Replay Networks and competitor TiVo are set to follow up last year's smash Consumer Electronics Show debut with more financial backing, more alliances and another competitor eager to take a cut of the action.
After recently solidifying its executive lineup, Replay said it intends to file for an initial public offering soon. The company said it "intends to use the proceeds of the newly issued shares to increase working capital and for general corporate purposes." The company hasn't filed any documents with the U.S. Securities and Exchange Commission, so it's not known how much funding the company is seeking.
Replay might think of using its rival as a benchmark. Last year, TiVo set a target price for its IPO of $11 to $13 per share, and eventually sold 5.5 million shares at $16 apiece, raising $88 million. Shares traded as high as 59 in 1999, although the stock dropped 9 percent today to close at 31.63.
Digital video recorders (DVRs) and their associated service allow viewers to pause and rewind live TV by recording video streams to the device's hard drive. For instance, a viewer can "pause" a football game, then view his own instant replay and resume viewing without missing anything, even though the game in reality has continued on. These devices can also be programmed to record shows much like a standard VCR but allow a user to automatically record an entire season's worth of shows with the click of a button.
In addition to announcing plans to go public soon, Replay's manufacturing partner, Panasonic, may be ready to finally show its version of Replay's box and talk about how it will sell the devices. The deal with Panasonic was first announced in June, and the Panasonic-brand boxes were supposed to debut before year's end but didn't make the Christmas cutoff. In lieu of a retail distribution strategy, Replay partnered with Amazon.com to sell its DVR hardware and service.
Meanwhile, TiVo said it will announce new alliances and new service features at a press conference on Friday. While TiVo didn't elaborate on its plans, one area of interest the company could touch on is how DVRs can be used to record data other than a television program.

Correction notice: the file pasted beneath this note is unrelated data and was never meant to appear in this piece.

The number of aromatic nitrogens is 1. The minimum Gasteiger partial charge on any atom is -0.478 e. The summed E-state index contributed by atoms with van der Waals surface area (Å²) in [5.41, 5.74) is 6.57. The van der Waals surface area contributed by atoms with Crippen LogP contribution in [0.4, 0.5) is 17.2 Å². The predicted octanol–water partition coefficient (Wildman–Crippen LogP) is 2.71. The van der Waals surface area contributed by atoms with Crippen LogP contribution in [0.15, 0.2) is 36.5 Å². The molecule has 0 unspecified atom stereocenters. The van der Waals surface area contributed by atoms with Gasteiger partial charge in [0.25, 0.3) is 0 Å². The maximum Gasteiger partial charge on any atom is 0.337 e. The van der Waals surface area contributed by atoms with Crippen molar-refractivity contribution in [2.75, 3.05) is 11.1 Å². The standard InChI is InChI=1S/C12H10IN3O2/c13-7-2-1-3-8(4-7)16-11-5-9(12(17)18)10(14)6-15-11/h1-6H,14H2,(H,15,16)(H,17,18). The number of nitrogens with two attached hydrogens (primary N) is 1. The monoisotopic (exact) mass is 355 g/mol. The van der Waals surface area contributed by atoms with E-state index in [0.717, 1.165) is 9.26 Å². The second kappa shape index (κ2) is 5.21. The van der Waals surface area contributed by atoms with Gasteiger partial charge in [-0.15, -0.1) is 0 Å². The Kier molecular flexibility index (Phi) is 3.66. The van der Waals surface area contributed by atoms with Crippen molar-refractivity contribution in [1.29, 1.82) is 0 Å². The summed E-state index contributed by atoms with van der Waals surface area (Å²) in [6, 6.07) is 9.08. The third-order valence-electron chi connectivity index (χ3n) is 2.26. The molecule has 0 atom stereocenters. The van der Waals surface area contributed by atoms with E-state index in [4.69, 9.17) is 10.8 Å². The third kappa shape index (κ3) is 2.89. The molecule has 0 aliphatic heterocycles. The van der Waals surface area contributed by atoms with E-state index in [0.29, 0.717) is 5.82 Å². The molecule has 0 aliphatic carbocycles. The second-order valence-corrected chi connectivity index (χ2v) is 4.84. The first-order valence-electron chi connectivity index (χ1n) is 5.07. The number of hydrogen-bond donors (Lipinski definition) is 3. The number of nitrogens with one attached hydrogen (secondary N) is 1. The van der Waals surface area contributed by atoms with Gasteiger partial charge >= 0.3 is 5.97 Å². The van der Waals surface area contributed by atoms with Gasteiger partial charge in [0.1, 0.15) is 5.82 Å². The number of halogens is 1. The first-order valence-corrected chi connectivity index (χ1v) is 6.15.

DVR devices will eventually also store multimedia content such as audio programming from the Internet, predicts Richard Doherty, president of Envisioneering Group, a consultancy.
DVR devices could do so through the use of streaming media software that allows users to access multimedia content such as audio or video without requiring it to be downloaded first. The two big players in that space right now are Real Networks and Microsoft.
Microsoft, among other moves it has made recently, has publicly demonstrated how a digital cable set-top receiver from General Instrument, for instance, would use Windows software to play back an Internet-based news broadcast.
TiVo and Replay could soon add similar functions to their devices, in effect becoming more like Microsoft's WebTV device by offering access to Web-based content.
Satellite programming provider Echostar is currently selling a new version of its Dishplayer receiver developed in conjunction with WebTV that can record up to 12 hours of programs for a $9.99 monthly service fee. Echostar executives are expected to detail plans to deliver Web-based content via satellite signals to the Dishplayer at speeds far exceeding those possible with a regular WebTV device. WebTV allows users to view Web pages by dialing out to the Internet at up to 56 kbps.